Automated estimation of leaf area index from grapevine canopies using cover photography, video and computational analysis methods
S. FUENTES1, C. POBLETE-ECHEVERRÍA2, S. ORTEGA-FARIAS2, S. TYERMAN1 and R. DE BEI1 1 Plant Research Centre, The University of Adelaide, Waite Campus, PMB 1, Glen Osmond, SA 5064, Australia 2 Research and Extension Center for Irrigation and Agroclimatology (CITRA), Universidad de Talca,
Avenida Lircay S/N, Talca, Chile
Corresponding author: Dr Carlos Poblete-Echeverría, email email@example.com
Background and Aims: Monitoring of canopy vigour is an important tool in vineyard management to obtain balanced vines (vegetative vs reproductive organs). Leaf area index is the main parameter representing canopy vigour. Our aim was to test an automated computational method to obtain leaf area index and canopy vigour parameters from grapevines with digital photography and video analysis using MATLAB programming techniques for rapid data uptake and gap size analysis.
Methods and Results: The proposed method was tested against allometry at a Chilean experimental site planted with cv. Merlot. A temporal and spatial assessment of the method was also tested in a drought and drought/recovery experiment with cv. Chardonnay in the Riverland, South Australia. These data were geo-referenced and compared to the normalised difference vegetation index extracted from the WorldView-2 satellite images at a 2 m2 per pixel resolution.
Conclusions: The maximum leaf area index data obtained with cover digital photography and video analysis are an accurate, cost-effective and easy-to-use method to estimate spatial and temporal canopy LAI and structure when compared to standard measurements (allometry and plant canopy analyser).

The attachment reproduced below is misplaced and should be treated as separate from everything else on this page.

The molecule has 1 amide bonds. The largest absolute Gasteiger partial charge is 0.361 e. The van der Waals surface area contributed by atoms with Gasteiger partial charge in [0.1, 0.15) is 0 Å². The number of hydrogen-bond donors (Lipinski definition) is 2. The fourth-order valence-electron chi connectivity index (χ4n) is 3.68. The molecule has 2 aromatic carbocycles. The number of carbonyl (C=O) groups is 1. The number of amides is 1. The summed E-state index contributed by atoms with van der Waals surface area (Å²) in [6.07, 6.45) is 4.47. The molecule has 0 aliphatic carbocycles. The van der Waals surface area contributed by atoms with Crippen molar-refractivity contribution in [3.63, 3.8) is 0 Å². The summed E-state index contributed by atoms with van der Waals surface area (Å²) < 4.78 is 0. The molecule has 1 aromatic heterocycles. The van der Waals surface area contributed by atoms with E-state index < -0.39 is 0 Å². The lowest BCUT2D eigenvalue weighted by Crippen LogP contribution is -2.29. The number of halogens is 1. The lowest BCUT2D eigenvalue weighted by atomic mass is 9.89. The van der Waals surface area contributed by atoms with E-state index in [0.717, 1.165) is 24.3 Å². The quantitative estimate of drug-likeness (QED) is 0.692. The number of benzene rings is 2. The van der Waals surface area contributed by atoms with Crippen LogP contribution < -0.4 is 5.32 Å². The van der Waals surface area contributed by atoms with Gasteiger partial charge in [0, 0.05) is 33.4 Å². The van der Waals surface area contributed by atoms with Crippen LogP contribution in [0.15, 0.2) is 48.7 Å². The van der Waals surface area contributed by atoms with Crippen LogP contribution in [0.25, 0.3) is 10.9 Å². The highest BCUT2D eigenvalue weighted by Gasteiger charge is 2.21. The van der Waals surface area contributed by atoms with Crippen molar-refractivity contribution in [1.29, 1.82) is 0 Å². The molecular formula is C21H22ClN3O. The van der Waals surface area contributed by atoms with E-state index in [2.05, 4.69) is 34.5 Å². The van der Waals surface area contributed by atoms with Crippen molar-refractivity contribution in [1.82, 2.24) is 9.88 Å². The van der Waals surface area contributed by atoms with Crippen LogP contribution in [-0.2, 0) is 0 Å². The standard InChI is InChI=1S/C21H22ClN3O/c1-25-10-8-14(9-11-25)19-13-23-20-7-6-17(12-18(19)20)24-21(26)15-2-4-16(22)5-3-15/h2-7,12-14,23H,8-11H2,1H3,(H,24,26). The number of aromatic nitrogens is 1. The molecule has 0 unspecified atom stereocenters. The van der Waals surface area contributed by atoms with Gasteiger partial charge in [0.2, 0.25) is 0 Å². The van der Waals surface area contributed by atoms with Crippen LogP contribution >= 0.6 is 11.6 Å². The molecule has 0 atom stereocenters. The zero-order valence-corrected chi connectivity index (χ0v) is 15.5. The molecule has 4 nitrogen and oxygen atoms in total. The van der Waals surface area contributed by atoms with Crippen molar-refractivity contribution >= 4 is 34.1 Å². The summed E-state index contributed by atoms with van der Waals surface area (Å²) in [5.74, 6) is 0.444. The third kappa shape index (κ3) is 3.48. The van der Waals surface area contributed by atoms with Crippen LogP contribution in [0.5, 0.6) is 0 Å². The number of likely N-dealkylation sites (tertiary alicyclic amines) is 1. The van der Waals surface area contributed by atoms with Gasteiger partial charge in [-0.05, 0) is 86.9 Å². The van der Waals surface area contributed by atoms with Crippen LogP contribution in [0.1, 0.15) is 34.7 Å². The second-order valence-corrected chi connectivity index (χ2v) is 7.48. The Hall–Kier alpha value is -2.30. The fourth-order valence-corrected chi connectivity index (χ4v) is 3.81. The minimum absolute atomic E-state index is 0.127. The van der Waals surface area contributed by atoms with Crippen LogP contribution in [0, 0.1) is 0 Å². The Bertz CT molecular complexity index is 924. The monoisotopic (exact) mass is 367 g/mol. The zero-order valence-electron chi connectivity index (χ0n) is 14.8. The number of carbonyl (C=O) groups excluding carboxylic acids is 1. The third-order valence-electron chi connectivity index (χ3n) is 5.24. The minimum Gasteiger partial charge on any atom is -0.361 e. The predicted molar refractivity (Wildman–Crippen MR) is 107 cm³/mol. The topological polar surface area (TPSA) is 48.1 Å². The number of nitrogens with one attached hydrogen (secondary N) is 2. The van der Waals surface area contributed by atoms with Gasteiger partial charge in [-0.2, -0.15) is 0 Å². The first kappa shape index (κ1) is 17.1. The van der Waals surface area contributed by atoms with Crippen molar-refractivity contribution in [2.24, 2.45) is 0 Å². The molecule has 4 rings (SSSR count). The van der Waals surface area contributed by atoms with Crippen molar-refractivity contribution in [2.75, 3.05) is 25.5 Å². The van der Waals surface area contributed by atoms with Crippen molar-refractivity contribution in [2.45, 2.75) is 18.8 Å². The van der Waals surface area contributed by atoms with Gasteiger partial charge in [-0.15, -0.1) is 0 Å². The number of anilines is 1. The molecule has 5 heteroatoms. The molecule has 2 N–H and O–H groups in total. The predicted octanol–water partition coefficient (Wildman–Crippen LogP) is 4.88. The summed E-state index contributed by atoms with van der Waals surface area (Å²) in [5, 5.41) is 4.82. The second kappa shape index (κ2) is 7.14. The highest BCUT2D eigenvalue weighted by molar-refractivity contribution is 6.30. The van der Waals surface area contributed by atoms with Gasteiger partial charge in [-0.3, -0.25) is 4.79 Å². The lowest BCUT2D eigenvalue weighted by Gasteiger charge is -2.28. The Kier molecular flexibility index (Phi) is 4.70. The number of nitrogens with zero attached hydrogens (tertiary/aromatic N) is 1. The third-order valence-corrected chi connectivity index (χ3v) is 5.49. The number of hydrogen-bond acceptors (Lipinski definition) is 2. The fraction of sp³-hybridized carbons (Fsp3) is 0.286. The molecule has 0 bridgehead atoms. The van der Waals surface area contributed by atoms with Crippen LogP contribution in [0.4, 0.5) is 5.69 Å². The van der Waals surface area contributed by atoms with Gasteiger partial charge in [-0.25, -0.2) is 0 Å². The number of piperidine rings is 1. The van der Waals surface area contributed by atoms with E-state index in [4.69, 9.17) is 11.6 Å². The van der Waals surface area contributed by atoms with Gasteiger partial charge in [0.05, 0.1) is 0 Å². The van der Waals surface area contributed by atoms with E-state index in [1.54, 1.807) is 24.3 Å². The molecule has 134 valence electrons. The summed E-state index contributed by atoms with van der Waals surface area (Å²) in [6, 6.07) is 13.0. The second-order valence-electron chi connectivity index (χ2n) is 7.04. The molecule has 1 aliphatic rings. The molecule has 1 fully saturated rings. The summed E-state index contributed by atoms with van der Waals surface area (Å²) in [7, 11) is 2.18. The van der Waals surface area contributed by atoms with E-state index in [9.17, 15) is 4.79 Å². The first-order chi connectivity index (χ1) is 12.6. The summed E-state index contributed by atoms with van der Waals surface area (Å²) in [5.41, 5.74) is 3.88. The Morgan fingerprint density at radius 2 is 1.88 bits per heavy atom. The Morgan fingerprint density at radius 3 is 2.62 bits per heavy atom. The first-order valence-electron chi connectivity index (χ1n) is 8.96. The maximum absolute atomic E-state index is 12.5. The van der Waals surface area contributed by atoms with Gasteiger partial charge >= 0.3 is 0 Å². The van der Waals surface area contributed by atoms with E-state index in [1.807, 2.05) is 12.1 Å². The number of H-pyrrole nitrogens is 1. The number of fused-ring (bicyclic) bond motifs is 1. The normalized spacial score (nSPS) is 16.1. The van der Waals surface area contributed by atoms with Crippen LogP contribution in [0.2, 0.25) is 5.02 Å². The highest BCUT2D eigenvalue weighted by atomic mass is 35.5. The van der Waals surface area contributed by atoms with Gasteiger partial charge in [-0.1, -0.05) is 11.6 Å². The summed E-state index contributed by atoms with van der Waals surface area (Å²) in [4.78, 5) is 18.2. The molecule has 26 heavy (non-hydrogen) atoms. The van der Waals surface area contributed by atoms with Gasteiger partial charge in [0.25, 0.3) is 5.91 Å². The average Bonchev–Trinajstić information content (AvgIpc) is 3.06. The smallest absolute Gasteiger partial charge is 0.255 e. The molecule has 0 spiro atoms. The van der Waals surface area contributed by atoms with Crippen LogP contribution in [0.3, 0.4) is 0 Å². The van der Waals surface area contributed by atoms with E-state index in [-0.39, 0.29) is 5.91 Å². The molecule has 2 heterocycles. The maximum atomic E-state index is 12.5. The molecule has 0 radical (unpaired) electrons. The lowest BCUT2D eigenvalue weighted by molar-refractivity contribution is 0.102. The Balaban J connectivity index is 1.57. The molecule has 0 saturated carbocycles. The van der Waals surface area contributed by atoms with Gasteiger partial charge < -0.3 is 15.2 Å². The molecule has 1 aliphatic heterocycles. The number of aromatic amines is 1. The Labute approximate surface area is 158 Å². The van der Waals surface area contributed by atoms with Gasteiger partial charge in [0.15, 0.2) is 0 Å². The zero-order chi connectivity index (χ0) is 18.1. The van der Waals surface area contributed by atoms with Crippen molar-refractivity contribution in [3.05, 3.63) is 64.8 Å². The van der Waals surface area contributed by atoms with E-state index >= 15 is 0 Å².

Significance of the Study: This study has demonstrated that the method proposed is an accurate and inexpensive tool for application in experiments and by the industry to monitor spatio-temporal distribution of vigour.
Keywords: canopy cover, digital image analysis, MATLAB programming, porosity, satellite imagery
Leaf area index (LAI) has been defined as the total one-sided area of leaf tissue per unit ground surface area (Watson 1947).
Most of the currently available methods for monitoring LAI are based on manual measurement points, which have low spatial resolution and are time consuming. Thus, it is difficult to assess efficiently the spatial and temporal variability of LAI from vineyards, usually caused by differences in soil characteristics and management.
Studies based on remote sensing have shown that monitoring variation in LAI could be a good spatial indicator of canopy vigour for grapevines using airborne platforms (Johnson et al. 2003b, Hall et al. 2008) and satellite platforms (Johnson 2003a,
Zarco-Tejada et al. 2005, Martin et al. 2007). These same studies, however, pointed out that the canopy discontinuity from vineyards posed an analysis problem for accurate LAI estimation due to the inter-row component, especially when a cover crop is present.
Measuring leaf area index and canopy structure as vigour indicators for management purposes